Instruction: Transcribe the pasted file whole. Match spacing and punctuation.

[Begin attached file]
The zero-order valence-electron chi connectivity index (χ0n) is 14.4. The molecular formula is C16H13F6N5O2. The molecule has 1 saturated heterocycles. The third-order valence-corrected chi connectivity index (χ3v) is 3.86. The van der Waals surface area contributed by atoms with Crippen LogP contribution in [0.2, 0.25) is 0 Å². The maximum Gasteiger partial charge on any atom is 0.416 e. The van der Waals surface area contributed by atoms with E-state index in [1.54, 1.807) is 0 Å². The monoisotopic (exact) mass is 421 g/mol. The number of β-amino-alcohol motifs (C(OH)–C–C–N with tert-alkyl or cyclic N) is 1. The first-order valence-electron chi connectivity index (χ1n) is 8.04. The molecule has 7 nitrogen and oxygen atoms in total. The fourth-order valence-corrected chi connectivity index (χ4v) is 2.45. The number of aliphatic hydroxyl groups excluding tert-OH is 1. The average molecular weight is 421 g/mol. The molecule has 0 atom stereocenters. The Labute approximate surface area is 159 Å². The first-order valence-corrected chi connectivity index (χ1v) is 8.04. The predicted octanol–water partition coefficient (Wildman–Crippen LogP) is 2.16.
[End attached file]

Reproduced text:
The zero-order valence-electron chi connectivity index (χ0n) is 14.4. The molecular formula is C16H13F6N5O2. The molecule has 1 saturated heterocycles. The third-order valence-corrected chi connectivity index (χ3v) is 3.86. The van der Waals surface area contributed by atoms with Crippen LogP contribution in [0.2, 0.25) is 0 Å². The maximum Gasteiger partial charge on any atom is 0.416 e. The van der Waals surface area contributed by atoms with E-state index in [1.54, 1.807) is 0 Å². The monoisotopic (exact) mass is 421 g/mol. The number of β-amino-alcohol motifs (C(OH)–C–C–N with tert-alkyl or cyclic N) is 1. The first-order valence-electron chi connectivity index (χ1n) is 8.04. The molecule has 7 nitrogen and oxygen atoms in total. The fourth-order valence-corrected chi connectivity index (χ4v) is 2.45. The number of aliphatic hydroxyl groups excluding tert-OH is 1. The average molecular weight is 421 g/mol. The molecule has 0 atom stereocenters. The Labute approximate surface area is 159 Å². The first-order valence-corrected chi connectivity index (χ1v) is 8.04. The predicted octanol–water partition coefficient (Wildman–Crippen LogP) is 2.16.